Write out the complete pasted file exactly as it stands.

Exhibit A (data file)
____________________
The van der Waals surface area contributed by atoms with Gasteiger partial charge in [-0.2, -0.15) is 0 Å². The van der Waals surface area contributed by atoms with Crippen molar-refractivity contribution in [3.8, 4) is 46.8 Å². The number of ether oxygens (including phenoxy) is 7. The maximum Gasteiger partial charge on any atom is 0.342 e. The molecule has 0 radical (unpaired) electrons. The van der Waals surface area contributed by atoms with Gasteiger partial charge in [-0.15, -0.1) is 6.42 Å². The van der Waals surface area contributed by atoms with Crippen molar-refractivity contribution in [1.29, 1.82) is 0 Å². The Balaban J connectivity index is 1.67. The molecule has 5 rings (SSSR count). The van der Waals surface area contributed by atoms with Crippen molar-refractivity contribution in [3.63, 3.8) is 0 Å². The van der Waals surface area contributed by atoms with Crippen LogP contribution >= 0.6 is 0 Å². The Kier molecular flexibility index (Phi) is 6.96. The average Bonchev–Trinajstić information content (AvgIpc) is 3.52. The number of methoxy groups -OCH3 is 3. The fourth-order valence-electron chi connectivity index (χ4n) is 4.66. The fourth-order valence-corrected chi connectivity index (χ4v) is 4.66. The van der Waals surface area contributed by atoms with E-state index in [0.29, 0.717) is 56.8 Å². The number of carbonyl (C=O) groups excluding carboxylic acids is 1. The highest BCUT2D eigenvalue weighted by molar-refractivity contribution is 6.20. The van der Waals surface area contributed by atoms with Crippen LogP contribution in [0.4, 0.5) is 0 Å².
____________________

The van der Waals surface area contributed by atoms with Gasteiger partial charge in [-0.2, -0.15) is 0 Å². The van der Waals surface area contributed by atoms with Crippen molar-refractivity contribution in [3.8, 4) is 46.8 Å². The number of ether oxygens (including phenoxy) is 7. The maximum Gasteiger partial charge on any atom is 0.342 e. The molecule has 0 radical (unpaired) electrons. The van der Waals surface area contributed by atoms with Gasteiger partial charge in [-0.15, -0.1) is 6.42 Å². The van der Waals surface area contributed by atoms with Crippen molar-refractivity contribution in [1.29, 1.82) is 0 Å². The Balaban J connectivity index is 1.67. The molecule has 5 rings (SSSR count). The van der Waals surface area contributed by atoms with Crippen molar-refractivity contribution in [3.63, 3.8) is 0 Å². The van der Waals surface area contributed by atoms with Crippen LogP contribution >= 0.6 is 0 Å². The Kier molecular flexibility index (Phi) is 6.96. The average Bonchev–Trinajstić information content (AvgIpc) is 3.52. The number of methoxy groups -OCH3 is 3. The fourth-order valence-electron chi connectivity index (χ4n) is 4.66. The fourth-order valence-corrected chi connectivity index (χ4v) is 4.66. The van der Waals surface area contributed by atoms with E-state index in [0.29, 0.717) is 56.8 Å². The number of carbonyl (C=O) groups excluding carboxylic acids is 1. The highest BCUT2D eigenvalue weighted by molar-refractivity contribution is 6.20. The van der Waals surface area contributed by atoms with Crippen LogP contribution in [0.4, 0.5) is 0 Å².